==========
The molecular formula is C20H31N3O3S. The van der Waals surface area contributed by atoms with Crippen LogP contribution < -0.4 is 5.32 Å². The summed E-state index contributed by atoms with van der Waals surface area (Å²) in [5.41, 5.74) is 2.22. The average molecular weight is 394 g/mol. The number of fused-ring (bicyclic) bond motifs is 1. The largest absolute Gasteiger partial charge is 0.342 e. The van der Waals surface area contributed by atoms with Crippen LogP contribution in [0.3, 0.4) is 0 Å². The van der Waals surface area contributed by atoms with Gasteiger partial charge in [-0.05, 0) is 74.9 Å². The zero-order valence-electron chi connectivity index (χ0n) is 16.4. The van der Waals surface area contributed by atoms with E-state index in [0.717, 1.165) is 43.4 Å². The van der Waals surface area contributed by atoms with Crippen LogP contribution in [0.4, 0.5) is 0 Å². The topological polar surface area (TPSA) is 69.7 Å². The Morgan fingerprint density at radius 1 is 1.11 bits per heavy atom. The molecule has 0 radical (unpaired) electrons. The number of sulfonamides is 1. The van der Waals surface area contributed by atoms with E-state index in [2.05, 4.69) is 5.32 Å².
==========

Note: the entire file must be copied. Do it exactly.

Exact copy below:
The molecular formula is C20H31N3O3S. The van der Waals surface area contributed by atoms with Crippen LogP contribution < -0.4 is 5.32 Å². The summed E-state index contributed by atoms with van der Waals surface area (Å²) in [5.41, 5.74) is 2.22. The average molecular weight is 394 g/mol. The number of fused-ring (bicyclic) bond motifs is 1. The largest absolute Gasteiger partial charge is 0.342 e. The van der Waals surface area contributed by atoms with Crippen LogP contribution in [0.3, 0.4) is 0 Å². The van der Waals surface area contributed by atoms with Gasteiger partial charge in [-0.05, 0) is 74.9 Å². The zero-order valence-electron chi connectivity index (χ0n) is 16.4. The van der Waals surface area contributed by atoms with E-state index in [0.717, 1.165) is 43.4 Å². The van der Waals surface area contributed by atoms with Crippen LogP contribution in [0.4, 0.5) is 0 Å². The topological polar surface area (TPSA) is 69.7 Å². The Morgan fingerprint density at radius 1 is 1.11 bits per heavy atom. The molecule has 0 radical (unpaired) electrons. The number of sulfonamides is 1. The van der Waals surface area contributed by atoms with E-state index in [2.05, 4.69) is 5.32 Å².